The present case also presented with abdominal pain and jaundice. Likewise to the case reported by Matsueda et al. (16), the patient had no preceding leukemia. Neiman et al. (5) reported that among 15 patients of granulocytic sarcoma without leukemia, 13 patients developed AML between 1 and 49 months (mean: 10.5 months) after diagnosis. Most nonleukemic granulocytic sarcomas left untreated will progress to acute nonlymphoblastic leukemia (ANLL), and patients initially administered chemotherapy for ANLL showed longer disease free intervals and overall survival (18-20). The present patient did not receive chemotherapy until development of leukemia, which may have caused the early development of acute leukemia.
Granulocytic sarcoma occurs in only 2 to 8% of AML cases, which are mainly of the M2 morphology, although the disease has also been associated with M3, M4, M5, and M7 morphologies (21). A patient having AML type M2 with t(8;21) showed a greater tendency to develop granulocytic sarcoma than others, as demonstrated by a study which found that 4.5 to 38% of patients with t(8;21)(q22;q22) developed granulocytic sarcoma (22,23). The acute leukemia that developed in the current patient was FAB type M2 with chromosomal abnormality affecting chromosome 21(q22).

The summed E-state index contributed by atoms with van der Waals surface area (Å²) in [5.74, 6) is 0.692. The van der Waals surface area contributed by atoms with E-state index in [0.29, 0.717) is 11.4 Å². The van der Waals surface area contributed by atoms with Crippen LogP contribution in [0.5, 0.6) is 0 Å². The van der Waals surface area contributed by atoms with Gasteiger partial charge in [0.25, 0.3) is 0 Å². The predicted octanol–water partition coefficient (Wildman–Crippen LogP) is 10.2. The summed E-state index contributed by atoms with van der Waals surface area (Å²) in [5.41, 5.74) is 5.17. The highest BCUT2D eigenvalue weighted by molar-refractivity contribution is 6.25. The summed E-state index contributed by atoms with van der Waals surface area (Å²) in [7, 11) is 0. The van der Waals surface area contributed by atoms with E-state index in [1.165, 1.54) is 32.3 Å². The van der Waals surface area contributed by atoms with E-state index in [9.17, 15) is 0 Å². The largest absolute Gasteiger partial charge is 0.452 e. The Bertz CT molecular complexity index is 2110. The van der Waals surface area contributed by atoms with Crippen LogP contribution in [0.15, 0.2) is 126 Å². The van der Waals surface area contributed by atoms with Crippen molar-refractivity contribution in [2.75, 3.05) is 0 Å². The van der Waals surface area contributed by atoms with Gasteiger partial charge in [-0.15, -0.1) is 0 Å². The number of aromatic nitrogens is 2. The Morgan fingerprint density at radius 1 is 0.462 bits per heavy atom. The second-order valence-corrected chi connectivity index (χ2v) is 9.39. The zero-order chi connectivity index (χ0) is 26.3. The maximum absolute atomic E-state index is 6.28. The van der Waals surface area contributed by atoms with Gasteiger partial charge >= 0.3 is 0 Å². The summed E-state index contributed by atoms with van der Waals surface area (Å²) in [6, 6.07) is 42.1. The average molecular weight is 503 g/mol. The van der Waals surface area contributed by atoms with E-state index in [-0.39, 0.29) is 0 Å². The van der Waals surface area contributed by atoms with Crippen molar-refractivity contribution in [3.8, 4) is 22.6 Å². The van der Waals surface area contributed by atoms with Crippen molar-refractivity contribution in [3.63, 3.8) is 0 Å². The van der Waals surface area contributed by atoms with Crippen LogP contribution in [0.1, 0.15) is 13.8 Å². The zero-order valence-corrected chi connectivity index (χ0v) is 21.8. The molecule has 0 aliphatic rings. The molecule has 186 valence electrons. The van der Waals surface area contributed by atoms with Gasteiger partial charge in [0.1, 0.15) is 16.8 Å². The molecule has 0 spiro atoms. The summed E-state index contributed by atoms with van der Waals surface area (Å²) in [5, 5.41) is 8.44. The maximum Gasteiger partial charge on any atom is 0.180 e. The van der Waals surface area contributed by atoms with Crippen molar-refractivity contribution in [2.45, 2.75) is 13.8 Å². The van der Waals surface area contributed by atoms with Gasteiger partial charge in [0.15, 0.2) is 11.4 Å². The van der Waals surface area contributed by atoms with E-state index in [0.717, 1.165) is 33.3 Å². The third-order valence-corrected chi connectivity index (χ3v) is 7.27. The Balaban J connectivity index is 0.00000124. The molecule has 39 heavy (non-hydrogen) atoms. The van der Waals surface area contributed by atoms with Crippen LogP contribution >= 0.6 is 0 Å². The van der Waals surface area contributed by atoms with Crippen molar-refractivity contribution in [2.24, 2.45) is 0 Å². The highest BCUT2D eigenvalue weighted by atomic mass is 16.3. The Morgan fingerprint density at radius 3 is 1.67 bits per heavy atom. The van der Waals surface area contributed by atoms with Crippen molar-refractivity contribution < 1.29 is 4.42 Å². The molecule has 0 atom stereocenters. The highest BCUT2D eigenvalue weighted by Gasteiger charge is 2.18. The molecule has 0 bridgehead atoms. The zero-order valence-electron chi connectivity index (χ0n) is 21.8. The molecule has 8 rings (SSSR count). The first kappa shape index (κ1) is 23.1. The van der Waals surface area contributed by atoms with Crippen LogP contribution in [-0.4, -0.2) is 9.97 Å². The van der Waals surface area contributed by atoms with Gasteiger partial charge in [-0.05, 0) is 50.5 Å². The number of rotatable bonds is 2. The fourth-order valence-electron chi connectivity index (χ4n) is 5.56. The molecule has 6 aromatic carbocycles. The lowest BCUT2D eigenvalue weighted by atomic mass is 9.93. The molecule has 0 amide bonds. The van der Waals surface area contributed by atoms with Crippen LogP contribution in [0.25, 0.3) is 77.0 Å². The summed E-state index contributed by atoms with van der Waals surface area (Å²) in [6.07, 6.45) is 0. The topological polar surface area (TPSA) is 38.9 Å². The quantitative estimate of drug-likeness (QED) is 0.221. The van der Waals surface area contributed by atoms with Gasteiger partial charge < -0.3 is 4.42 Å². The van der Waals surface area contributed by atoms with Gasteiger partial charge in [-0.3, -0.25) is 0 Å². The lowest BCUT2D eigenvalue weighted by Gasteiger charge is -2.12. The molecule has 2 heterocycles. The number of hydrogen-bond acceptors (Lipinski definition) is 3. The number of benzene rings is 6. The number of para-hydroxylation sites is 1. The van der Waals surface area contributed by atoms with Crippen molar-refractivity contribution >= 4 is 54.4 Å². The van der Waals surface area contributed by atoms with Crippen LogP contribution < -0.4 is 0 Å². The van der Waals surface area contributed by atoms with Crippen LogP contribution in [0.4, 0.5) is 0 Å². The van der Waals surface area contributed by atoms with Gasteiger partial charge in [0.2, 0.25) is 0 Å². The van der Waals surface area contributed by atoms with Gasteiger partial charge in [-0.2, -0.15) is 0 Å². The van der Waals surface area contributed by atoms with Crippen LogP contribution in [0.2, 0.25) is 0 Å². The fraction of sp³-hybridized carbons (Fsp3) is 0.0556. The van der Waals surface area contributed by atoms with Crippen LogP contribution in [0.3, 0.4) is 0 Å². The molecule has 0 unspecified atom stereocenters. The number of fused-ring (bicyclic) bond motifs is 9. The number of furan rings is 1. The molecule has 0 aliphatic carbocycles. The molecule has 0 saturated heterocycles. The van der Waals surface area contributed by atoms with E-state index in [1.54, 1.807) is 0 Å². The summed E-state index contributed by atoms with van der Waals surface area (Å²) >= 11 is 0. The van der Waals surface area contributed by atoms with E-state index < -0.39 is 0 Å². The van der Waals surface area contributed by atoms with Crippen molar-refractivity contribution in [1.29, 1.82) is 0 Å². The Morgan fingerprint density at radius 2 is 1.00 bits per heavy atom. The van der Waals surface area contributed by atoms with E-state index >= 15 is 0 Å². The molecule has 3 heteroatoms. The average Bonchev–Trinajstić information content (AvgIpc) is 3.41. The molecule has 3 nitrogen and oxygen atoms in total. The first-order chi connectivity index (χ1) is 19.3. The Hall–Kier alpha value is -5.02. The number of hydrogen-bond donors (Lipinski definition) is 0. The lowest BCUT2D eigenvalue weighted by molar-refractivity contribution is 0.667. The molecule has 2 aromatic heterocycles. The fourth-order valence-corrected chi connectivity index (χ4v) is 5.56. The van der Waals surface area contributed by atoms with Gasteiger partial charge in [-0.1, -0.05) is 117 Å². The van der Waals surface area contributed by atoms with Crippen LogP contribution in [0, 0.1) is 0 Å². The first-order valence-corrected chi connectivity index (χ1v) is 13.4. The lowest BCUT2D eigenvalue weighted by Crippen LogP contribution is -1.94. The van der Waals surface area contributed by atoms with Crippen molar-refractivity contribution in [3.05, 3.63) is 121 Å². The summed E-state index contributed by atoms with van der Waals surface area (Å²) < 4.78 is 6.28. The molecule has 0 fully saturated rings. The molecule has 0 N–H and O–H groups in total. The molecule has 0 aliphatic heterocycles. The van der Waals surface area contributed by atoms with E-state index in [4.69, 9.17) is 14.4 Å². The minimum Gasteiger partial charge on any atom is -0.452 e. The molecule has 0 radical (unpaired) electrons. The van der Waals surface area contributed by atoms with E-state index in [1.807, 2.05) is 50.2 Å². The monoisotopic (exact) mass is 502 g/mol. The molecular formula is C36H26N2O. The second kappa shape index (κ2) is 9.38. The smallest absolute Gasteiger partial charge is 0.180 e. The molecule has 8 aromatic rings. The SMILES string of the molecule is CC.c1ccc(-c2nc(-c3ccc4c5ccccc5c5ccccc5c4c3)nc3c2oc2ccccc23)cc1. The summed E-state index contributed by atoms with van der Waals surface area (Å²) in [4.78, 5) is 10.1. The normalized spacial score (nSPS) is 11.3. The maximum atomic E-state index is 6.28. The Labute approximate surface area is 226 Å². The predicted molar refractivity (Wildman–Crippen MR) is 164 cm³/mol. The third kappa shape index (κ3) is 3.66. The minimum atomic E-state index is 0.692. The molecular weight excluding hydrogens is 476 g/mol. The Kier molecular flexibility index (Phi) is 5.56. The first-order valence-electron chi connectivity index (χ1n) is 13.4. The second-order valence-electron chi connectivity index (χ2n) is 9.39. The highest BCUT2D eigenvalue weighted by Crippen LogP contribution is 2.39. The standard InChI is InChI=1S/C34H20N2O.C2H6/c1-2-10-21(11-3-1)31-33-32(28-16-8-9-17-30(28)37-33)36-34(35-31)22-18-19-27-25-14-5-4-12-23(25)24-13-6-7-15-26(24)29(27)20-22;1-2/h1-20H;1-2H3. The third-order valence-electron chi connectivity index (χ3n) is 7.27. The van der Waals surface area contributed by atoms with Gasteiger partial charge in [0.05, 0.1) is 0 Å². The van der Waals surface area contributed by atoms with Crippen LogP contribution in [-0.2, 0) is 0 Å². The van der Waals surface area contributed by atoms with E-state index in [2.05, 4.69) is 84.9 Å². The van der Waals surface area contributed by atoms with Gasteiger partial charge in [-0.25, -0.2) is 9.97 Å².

A diagnosis of biliary granulocytic sarcoma is difficult to make by radiographic examination only, and is virtually impossible in a nonleukemic patient. Biliary granulocytic sarcoma may be misdiagnosed as inflammatory lesion such as cholangitis or cholecystitis or as a malignancy. Biliary granulocytic sarcoma reported previously, and the current case commonly presented with obstructive jaundice with extrinsic bile duct compression. Therefore, biliary granulocytic sarcoma should be included in the differential diagnosis of patients with obstructive jaundice. Early diagnostic intervention with histologic evaluation is important, and may lead to a better prognosis.